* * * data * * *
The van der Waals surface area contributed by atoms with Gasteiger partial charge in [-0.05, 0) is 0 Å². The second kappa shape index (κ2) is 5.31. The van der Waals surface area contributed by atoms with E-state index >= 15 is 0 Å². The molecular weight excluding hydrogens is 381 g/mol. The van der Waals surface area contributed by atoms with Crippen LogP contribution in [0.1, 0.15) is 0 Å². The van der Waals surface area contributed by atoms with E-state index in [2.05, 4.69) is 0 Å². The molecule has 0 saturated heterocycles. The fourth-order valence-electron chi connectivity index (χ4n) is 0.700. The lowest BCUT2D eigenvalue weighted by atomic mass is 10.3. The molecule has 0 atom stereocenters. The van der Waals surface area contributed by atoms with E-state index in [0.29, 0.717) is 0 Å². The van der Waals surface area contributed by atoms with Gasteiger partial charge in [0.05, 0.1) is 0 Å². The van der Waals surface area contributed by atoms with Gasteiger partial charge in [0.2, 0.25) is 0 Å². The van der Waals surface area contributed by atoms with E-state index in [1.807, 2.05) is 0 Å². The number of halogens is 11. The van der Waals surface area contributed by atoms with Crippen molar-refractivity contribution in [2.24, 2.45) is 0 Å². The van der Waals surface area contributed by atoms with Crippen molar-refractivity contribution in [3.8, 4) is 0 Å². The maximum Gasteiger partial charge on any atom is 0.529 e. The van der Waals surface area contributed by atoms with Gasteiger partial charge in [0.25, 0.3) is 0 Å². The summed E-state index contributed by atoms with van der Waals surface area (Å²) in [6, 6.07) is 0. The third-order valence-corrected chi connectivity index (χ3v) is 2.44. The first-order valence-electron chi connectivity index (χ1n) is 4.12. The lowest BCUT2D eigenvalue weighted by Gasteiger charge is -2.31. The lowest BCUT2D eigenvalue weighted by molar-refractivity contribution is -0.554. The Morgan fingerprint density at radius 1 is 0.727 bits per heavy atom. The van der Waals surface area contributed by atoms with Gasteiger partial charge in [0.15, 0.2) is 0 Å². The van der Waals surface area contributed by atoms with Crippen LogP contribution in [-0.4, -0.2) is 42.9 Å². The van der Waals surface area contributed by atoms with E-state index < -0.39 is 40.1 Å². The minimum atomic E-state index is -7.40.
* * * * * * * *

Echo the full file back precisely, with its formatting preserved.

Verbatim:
The van der Waals surface area contributed by atoms with Gasteiger partial charge in [-0.05, 0) is 0 Å². The second kappa shape index (κ2) is 5.31. The van der Waals surface area contributed by atoms with E-state index >= 15 is 0 Å². The molecular weight excluding hydrogens is 381 g/mol. The van der Waals surface area contributed by atoms with Crippen LogP contribution in [0.1, 0.15) is 0 Å². The van der Waals surface area contributed by atoms with E-state index in [2.05, 4.69) is 0 Å². The molecule has 0 saturated heterocycles. The fourth-order valence-electron chi connectivity index (χ4n) is 0.700. The lowest BCUT2D eigenvalue weighted by atomic mass is 10.3. The molecule has 0 atom stereocenters. The van der Waals surface area contributed by atoms with E-state index in [0.29, 0.717) is 0 Å². The van der Waals surface area contributed by atoms with Gasteiger partial charge in [0.05, 0.1) is 0 Å². The van der Waals surface area contributed by atoms with Gasteiger partial charge in [0.2, 0.25) is 0 Å². The van der Waals surface area contributed by atoms with E-state index in [1.807, 2.05) is 0 Å². The number of halogens is 11. The van der Waals surface area contributed by atoms with Crippen molar-refractivity contribution in [2.24, 2.45) is 0 Å². The van der Waals surface area contributed by atoms with Crippen molar-refractivity contribution in [3.8, 4) is 0 Å². The maximum Gasteiger partial charge on any atom is 0.529 e. The van der Waals surface area contributed by atoms with Gasteiger partial charge in [0.25, 0.3) is 0 Å². The summed E-state index contributed by atoms with van der Waals surface area (Å²) in [6, 6.07) is 0. The third-order valence-corrected chi connectivity index (χ3v) is 2.44. The first-order valence-electron chi connectivity index (χ1n) is 4.12. The lowest BCUT2D eigenvalue weighted by Gasteiger charge is -2.31. The lowest BCUT2D eigenvalue weighted by molar-refractivity contribution is -0.554. The Morgan fingerprint density at radius 1 is 0.727 bits per heavy atom. The van der Waals surface area contributed by atoms with Gasteiger partial charge in [0.15, 0.2) is 0 Å². The van der Waals surface area contributed by atoms with Crippen LogP contribution in [-0.4, -0.2) is 42.9 Å². The van der Waals surface area contributed by atoms with E-state index < -0.39 is 40.1 Å². The minimum atomic E-state index is -7.40.